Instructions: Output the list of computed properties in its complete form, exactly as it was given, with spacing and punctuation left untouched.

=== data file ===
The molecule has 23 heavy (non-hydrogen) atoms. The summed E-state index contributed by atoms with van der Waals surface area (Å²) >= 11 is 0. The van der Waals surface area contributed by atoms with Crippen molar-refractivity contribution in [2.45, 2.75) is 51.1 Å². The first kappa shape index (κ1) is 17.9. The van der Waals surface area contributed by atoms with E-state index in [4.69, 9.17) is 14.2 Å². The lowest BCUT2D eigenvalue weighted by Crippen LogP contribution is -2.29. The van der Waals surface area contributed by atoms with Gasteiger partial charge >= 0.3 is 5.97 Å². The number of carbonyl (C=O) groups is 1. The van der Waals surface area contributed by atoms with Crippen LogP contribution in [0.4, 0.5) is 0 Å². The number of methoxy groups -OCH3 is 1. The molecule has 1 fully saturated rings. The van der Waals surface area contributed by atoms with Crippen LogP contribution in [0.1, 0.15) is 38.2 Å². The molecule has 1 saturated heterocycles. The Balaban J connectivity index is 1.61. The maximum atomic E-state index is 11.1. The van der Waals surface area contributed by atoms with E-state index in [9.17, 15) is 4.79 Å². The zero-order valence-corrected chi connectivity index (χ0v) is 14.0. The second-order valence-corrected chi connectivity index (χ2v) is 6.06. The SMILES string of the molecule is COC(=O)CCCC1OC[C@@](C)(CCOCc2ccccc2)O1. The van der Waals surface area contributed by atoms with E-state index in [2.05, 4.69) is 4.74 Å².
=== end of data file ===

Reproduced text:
The molecule has 23 heavy (non-hydrogen) atoms. The summed E-state index contributed by atoms with van der Waals surface area (Å²) >= 11 is 0. The van der Waals surface area contributed by atoms with Crippen molar-refractivity contribution in [2.45, 2.75) is 51.1 Å². The first kappa shape index (κ1) is 17.9. The van der Waals surface area contributed by atoms with E-state index in [4.69, 9.17) is 14.2 Å². The lowest BCUT2D eigenvalue weighted by Crippen LogP contribution is -2.29. The van der Waals surface area contributed by atoms with Gasteiger partial charge >= 0.3 is 5.97 Å². The number of carbonyl (C=O) groups is 1. The van der Waals surface area contributed by atoms with Crippen LogP contribution in [0.4, 0.5) is 0 Å². The number of methoxy groups -OCH3 is 1. The molecule has 1 fully saturated rings. The van der Waals surface area contributed by atoms with Crippen LogP contribution in [0.1, 0.15) is 38.2 Å². The molecule has 1 saturated heterocycles. The Balaban J connectivity index is 1.61. The maximum atomic E-state index is 11.1. The van der Waals surface area contributed by atoms with E-state index in [9.17, 15) is 4.79 Å². The zero-order valence-corrected chi connectivity index (χ0v) is 14.0. The second-order valence-corrected chi connectivity index (χ2v) is 6.06. The SMILES string of the molecule is COC(=O)CCCC1OC[C@@](C)(CCOCc2ccccc2)O1. The van der Waals surface area contributed by atoms with E-state index in [2.05, 4.69) is 4.74 Å².